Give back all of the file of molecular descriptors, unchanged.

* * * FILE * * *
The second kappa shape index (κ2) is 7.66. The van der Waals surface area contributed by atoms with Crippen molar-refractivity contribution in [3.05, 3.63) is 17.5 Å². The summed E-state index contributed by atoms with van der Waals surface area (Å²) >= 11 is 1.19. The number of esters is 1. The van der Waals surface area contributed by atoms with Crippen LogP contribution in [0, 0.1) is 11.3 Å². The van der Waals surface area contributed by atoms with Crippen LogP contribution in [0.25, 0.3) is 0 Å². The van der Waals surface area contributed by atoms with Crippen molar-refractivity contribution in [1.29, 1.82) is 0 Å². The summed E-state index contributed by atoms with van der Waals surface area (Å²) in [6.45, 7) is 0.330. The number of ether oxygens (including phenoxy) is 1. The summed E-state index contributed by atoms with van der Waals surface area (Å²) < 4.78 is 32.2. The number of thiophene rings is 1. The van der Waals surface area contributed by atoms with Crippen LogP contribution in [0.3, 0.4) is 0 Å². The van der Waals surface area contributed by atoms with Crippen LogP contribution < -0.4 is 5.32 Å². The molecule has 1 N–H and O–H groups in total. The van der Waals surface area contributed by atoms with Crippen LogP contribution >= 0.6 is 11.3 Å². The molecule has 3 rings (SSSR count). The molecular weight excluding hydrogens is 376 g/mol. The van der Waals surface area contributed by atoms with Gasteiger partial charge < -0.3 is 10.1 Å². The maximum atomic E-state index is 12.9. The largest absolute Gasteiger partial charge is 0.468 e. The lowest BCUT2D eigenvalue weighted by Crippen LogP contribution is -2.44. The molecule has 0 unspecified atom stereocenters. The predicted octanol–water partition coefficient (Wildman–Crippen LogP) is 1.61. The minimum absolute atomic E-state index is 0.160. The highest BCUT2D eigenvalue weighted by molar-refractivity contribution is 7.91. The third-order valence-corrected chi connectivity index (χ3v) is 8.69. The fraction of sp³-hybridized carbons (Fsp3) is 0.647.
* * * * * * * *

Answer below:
The second kappa shape index (κ2) is 7.66. The van der Waals surface area contributed by atoms with Crippen molar-refractivity contribution in [3.05, 3.63) is 17.5 Å². The summed E-state index contributed by atoms with van der Waals surface area (Å²) >= 11 is 1.19. The number of esters is 1. The van der Waals surface area contributed by atoms with Crippen LogP contribution in [0, 0.1) is 11.3 Å². The van der Waals surface area contributed by atoms with Crippen LogP contribution in [0.25, 0.3) is 0 Å². The van der Waals surface area contributed by atoms with Crippen molar-refractivity contribution in [1.29, 1.82) is 0 Å². The summed E-state index contributed by atoms with van der Waals surface area (Å²) in [6.45, 7) is 0.330. The number of ether oxygens (including phenoxy) is 1. The summed E-state index contributed by atoms with van der Waals surface area (Å²) < 4.78 is 32.2. The number of thiophene rings is 1. The van der Waals surface area contributed by atoms with Crippen LogP contribution in [0.3, 0.4) is 0 Å². The van der Waals surface area contributed by atoms with Crippen LogP contribution < -0.4 is 5.32 Å². The molecule has 1 N–H and O–H groups in total. The van der Waals surface area contributed by atoms with Crippen LogP contribution >= 0.6 is 11.3 Å². The molecule has 3 rings (SSSR count). The molecular weight excluding hydrogens is 376 g/mol. The van der Waals surface area contributed by atoms with Gasteiger partial charge < -0.3 is 10.1 Å². The maximum atomic E-state index is 12.9. The largest absolute Gasteiger partial charge is 0.468 e. The lowest BCUT2D eigenvalue weighted by Crippen LogP contribution is -2.44. The molecule has 0 unspecified atom stereocenters. The predicted octanol–water partition coefficient (Wildman–Crippen LogP) is 1.61. The minimum absolute atomic E-state index is 0.160. The highest BCUT2D eigenvalue weighted by molar-refractivity contribution is 7.91. The third-order valence-corrected chi connectivity index (χ3v) is 8.69. The fraction of sp³-hybridized carbons (Fsp3) is 0.647.